Symptoms include red "bulls-eye" rash, nausea, vomiting, headache, fever, joint pain, tingling in the hands and feet, fatigue, weakness, and rash all over the body.

7. Carbon Monoxide Poisoning

Note: Carbon monoxide poisoning is a medical emergency. If you are in an enclosed space with a combustible gas engine or smoke from a fire, get to fresh air immediately and call 9-1-1. Do not go back inside for any reason.

Carbon monoxide poisoning occurs when something is burning inside an enclosed space, replacing the oxygen with harmful poisonous gasses. As you breathe in carbon monoxide, it pushes out the oxygen your body needs to survive. You may have vomiting and tingling hands due to lack of oxygen. Symptoms can appear suddenly and death can occur within minutes if you do not get into fresh air.

Symptoms include headache, dizziness, nausea, vomiting, tingling, extreme sleepiness, and confusion.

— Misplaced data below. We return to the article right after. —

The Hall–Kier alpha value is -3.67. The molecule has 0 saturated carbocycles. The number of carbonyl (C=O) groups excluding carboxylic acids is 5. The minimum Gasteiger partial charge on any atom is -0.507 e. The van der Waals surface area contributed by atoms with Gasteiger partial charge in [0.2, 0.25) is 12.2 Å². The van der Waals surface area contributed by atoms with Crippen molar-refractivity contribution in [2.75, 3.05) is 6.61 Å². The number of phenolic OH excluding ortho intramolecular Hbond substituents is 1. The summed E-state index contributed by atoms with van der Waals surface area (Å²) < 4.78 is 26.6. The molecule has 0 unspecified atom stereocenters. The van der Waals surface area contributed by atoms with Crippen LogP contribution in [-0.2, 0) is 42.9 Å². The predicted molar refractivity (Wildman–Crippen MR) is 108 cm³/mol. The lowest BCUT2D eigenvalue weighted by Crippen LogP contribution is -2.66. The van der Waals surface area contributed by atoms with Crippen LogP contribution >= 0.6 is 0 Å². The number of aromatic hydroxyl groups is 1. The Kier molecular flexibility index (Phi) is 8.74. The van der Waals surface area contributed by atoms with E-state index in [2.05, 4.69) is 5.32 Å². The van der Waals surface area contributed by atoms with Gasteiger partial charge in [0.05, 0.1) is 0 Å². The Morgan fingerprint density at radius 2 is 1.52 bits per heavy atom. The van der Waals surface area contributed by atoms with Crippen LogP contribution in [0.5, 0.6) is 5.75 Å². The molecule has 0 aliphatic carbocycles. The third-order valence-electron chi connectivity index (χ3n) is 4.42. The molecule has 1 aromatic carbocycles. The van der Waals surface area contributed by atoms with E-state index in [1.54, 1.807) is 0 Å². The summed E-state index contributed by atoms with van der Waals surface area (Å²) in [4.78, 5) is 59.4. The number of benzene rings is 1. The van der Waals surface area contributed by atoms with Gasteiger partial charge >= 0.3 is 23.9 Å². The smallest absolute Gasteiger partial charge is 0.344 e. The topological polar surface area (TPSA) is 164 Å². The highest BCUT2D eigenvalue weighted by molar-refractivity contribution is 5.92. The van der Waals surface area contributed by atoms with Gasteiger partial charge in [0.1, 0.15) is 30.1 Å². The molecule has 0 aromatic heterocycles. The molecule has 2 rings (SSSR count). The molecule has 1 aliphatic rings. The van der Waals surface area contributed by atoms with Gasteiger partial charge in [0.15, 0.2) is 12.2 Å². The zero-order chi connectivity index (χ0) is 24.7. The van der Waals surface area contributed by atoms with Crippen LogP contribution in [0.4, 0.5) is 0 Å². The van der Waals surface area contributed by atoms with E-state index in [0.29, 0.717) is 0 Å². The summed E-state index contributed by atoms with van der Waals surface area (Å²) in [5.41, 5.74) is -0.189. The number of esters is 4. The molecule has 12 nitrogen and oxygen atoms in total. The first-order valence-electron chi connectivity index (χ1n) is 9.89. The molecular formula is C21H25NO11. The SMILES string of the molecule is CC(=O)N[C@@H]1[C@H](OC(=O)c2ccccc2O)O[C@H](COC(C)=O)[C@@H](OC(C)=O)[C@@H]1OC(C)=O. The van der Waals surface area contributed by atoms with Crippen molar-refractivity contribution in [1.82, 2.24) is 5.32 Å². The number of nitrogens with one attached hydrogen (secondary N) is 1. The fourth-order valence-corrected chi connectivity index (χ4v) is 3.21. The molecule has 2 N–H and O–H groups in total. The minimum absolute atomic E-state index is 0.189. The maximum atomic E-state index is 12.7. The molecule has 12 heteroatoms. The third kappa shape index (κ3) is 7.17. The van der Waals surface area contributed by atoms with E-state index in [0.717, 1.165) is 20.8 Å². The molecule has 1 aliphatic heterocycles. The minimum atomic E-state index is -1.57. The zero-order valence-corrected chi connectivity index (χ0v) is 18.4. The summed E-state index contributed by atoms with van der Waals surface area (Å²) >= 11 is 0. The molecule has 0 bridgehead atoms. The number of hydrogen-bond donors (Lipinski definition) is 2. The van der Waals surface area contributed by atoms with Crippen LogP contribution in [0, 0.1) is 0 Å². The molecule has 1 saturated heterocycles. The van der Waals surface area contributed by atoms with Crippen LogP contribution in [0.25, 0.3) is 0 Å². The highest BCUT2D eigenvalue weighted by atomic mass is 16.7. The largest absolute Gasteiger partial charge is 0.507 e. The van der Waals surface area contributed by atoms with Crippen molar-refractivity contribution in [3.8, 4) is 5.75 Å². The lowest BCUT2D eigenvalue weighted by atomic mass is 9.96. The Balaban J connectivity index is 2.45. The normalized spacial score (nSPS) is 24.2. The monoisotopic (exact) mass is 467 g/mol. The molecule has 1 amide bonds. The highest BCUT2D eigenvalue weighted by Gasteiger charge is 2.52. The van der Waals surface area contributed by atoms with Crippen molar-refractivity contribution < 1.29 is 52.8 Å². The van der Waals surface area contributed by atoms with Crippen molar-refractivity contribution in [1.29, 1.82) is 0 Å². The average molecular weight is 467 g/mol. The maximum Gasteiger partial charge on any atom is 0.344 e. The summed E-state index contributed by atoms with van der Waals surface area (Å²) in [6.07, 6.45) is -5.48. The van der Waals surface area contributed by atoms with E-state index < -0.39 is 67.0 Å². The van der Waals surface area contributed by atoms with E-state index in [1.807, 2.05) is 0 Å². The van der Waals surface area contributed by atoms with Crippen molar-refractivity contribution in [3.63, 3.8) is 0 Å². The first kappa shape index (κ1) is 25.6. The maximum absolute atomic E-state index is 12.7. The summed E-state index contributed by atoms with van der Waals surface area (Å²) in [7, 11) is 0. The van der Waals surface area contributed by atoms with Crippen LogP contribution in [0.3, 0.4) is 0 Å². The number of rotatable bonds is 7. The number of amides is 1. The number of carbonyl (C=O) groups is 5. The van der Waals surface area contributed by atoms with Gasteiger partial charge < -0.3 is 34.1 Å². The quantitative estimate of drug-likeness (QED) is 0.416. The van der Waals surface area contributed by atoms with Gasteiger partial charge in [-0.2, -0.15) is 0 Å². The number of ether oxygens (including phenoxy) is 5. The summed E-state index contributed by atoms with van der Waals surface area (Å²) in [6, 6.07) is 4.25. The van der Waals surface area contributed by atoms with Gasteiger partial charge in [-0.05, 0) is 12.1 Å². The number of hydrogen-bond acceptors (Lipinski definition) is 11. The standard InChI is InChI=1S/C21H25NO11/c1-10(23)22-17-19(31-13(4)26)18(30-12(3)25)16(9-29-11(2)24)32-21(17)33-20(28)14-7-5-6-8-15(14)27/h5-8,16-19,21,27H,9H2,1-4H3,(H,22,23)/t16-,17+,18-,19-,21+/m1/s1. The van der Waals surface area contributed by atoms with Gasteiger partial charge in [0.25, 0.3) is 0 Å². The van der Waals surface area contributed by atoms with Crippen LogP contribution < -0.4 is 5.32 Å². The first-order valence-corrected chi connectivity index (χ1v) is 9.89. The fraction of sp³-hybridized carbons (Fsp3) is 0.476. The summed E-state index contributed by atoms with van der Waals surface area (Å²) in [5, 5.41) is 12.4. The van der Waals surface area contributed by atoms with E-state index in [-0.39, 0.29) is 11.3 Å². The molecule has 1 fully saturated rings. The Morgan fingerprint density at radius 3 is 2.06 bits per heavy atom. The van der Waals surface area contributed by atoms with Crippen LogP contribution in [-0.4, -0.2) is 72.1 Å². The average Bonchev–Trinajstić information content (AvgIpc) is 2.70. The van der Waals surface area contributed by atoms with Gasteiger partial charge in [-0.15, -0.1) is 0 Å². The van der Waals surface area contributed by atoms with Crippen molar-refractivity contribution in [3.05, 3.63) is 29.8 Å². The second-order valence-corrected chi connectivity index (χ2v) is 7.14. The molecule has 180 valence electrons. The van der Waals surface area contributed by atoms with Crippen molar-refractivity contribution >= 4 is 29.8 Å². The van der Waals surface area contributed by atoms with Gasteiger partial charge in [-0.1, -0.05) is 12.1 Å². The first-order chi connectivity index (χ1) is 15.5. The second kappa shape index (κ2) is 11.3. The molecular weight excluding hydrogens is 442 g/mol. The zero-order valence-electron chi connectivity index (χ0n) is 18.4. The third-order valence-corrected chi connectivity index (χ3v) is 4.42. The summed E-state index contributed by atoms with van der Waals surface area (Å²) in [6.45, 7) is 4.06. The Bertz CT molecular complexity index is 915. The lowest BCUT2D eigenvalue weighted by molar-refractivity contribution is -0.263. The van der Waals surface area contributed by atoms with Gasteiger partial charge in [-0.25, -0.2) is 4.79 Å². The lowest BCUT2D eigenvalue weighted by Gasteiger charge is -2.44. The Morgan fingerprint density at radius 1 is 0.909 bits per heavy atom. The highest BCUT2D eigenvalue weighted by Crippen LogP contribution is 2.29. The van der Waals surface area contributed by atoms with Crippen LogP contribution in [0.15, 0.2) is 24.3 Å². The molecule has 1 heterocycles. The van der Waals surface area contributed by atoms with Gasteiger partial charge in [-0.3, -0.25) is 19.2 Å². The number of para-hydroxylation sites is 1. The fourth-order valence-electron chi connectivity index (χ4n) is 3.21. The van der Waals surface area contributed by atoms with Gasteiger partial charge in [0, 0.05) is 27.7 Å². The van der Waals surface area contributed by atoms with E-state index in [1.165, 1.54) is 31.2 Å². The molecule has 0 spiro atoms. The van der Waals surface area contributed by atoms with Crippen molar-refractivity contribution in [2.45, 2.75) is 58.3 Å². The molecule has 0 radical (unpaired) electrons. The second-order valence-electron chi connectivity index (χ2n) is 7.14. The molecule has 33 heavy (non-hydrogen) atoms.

How to Deal with It

If you are suffering from vomiting and your hands are tingling, there are a few things you can do to bring yourself relief.

  • Sip on sports drinks or electrolyte beverages often while vomiting.
  • Slow your breathing down (Hyperventilation can make your hands tingle).
  • Try shaking your hands to get blood flow to them.
  • Get warm (Chills from an illness can cause tingling).
  • Call your doctor for an "anti-nausea" medication.
  • Try drinking some ginger and/or chamomile tea.
  • Try drinking a glass of milk for calcium.
  • Try drinking a glass of orange juice for potassium (if your stomach tolerates it).
  • Make sure you get enough salty foods or drinks during illness (broth).
  • Nibble on a banana for potassium.

If none of these home tips work, you will need to get medical attention.

When to See a Doctor

If you have a medical emergency, call 9-1-1 or have someone take you to the nearest emergency room right away. This includes things like possible stroke symptoms, carbon monoxide poisoning, and any other symptoms that could be life threatening.

If you have vomiting and tingling hands for more than a couple of days, call your doctor right away or go to the emergency room to get checked out.